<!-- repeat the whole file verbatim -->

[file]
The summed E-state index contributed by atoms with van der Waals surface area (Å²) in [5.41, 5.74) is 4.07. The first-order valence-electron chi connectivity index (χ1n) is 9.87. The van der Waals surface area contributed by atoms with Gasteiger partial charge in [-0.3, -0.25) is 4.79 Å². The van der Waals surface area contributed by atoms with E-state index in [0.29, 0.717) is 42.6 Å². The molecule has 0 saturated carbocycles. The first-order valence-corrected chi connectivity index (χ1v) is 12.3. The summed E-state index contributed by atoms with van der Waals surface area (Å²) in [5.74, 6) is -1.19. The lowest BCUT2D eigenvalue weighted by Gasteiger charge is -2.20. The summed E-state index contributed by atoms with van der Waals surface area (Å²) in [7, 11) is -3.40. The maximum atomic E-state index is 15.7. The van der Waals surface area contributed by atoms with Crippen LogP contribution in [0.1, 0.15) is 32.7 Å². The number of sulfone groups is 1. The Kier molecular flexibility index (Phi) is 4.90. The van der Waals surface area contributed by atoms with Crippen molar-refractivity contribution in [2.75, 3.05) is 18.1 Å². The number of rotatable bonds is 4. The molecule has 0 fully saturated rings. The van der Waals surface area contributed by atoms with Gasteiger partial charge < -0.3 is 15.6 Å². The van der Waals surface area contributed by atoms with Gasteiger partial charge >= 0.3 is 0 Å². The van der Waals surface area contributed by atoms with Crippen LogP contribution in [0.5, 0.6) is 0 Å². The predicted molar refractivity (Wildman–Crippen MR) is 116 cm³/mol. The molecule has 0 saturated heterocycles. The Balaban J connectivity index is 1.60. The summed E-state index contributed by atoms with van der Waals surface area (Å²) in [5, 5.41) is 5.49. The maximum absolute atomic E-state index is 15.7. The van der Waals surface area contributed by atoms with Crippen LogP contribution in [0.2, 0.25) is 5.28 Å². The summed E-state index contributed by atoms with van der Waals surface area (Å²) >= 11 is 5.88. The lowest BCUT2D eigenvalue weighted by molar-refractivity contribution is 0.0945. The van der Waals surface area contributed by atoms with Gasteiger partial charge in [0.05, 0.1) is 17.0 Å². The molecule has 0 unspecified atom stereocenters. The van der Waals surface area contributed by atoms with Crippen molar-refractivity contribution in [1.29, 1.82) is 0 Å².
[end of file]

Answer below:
The summed E-state index contributed by atoms with van der Waals surface area (Å²) in [5.41, 5.74) is 4.07. The first-order valence-electron chi connectivity index (χ1n) is 9.87. The van der Waals surface area contributed by atoms with Gasteiger partial charge in [-0.3, -0.25) is 4.79 Å². The van der Waals surface area contributed by atoms with E-state index in [0.29, 0.717) is 42.6 Å². The molecule has 0 saturated carbocycles. The first-order valence-corrected chi connectivity index (χ1v) is 12.3. The summed E-state index contributed by atoms with van der Waals surface area (Å²) in [5.74, 6) is -1.19. The lowest BCUT2D eigenvalue weighted by Gasteiger charge is -2.20. The summed E-state index contributed by atoms with van der Waals surface area (Å²) in [7, 11) is -3.40. The maximum atomic E-state index is 15.7. The van der Waals surface area contributed by atoms with Crippen LogP contribution in [0.1, 0.15) is 32.7 Å². The number of sulfone groups is 1. The Kier molecular flexibility index (Phi) is 4.90. The van der Waals surface area contributed by atoms with Crippen molar-refractivity contribution in [2.75, 3.05) is 18.1 Å². The number of rotatable bonds is 4. The molecule has 0 fully saturated rings. The van der Waals surface area contributed by atoms with Gasteiger partial charge < -0.3 is 15.6 Å². The van der Waals surface area contributed by atoms with Gasteiger partial charge >= 0.3 is 0 Å². The van der Waals surface area contributed by atoms with Crippen LogP contribution in [0.5, 0.6) is 0 Å². The predicted molar refractivity (Wildman–Crippen MR) is 116 cm³/mol. The molecule has 0 saturated heterocycles. The Balaban J connectivity index is 1.60. The summed E-state index contributed by atoms with van der Waals surface area (Å²) in [5, 5.41) is 5.49. The maximum absolute atomic E-state index is 15.7. The van der Waals surface area contributed by atoms with Crippen LogP contribution in [0.2, 0.25) is 5.28 Å². The summed E-state index contributed by atoms with van der Waals surface area (Å²) >= 11 is 5.88. The lowest BCUT2D eigenvalue weighted by molar-refractivity contribution is 0.0945. The van der Waals surface area contributed by atoms with Gasteiger partial charge in [0.05, 0.1) is 17.0 Å². The molecule has 0 unspecified atom stereocenters. The van der Waals surface area contributed by atoms with Crippen molar-refractivity contribution in [1.29, 1.82) is 0 Å².